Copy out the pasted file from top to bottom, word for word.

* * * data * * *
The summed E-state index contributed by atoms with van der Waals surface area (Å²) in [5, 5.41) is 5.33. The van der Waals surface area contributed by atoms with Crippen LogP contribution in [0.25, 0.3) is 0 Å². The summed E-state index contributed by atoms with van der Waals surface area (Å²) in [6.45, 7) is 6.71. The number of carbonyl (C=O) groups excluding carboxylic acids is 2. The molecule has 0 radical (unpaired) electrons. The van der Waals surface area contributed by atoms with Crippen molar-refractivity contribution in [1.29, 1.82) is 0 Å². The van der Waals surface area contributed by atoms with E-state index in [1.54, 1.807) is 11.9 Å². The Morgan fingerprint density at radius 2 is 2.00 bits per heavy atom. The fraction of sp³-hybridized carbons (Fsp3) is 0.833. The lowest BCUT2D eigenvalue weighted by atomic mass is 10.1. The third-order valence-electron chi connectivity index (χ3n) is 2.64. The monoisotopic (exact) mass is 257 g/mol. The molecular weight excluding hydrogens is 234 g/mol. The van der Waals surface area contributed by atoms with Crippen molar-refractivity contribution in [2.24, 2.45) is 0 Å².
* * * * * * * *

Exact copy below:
The summed E-state index contributed by atoms with van der Waals surface area (Å²) in [5, 5.41) is 5.33. The van der Waals surface area contributed by atoms with Crippen LogP contribution in [0.25, 0.3) is 0 Å². The summed E-state index contributed by atoms with van der Waals surface area (Å²) in [6.45, 7) is 6.71. The number of carbonyl (C=O) groups excluding carboxylic acids is 2. The molecule has 0 radical (unpaired) electrons. The van der Waals surface area contributed by atoms with Crippen molar-refractivity contribution in [1.29, 1.82) is 0 Å². The van der Waals surface area contributed by atoms with E-state index in [1.54, 1.807) is 11.9 Å². The Morgan fingerprint density at radius 2 is 2.00 bits per heavy atom. The fraction of sp³-hybridized carbons (Fsp3) is 0.833. The lowest BCUT2D eigenvalue weighted by atomic mass is 10.1. The third-order valence-electron chi connectivity index (χ3n) is 2.64. The monoisotopic (exact) mass is 257 g/mol. The molecular weight excluding hydrogens is 234 g/mol. The van der Waals surface area contributed by atoms with Crippen molar-refractivity contribution in [2.24, 2.45) is 0 Å².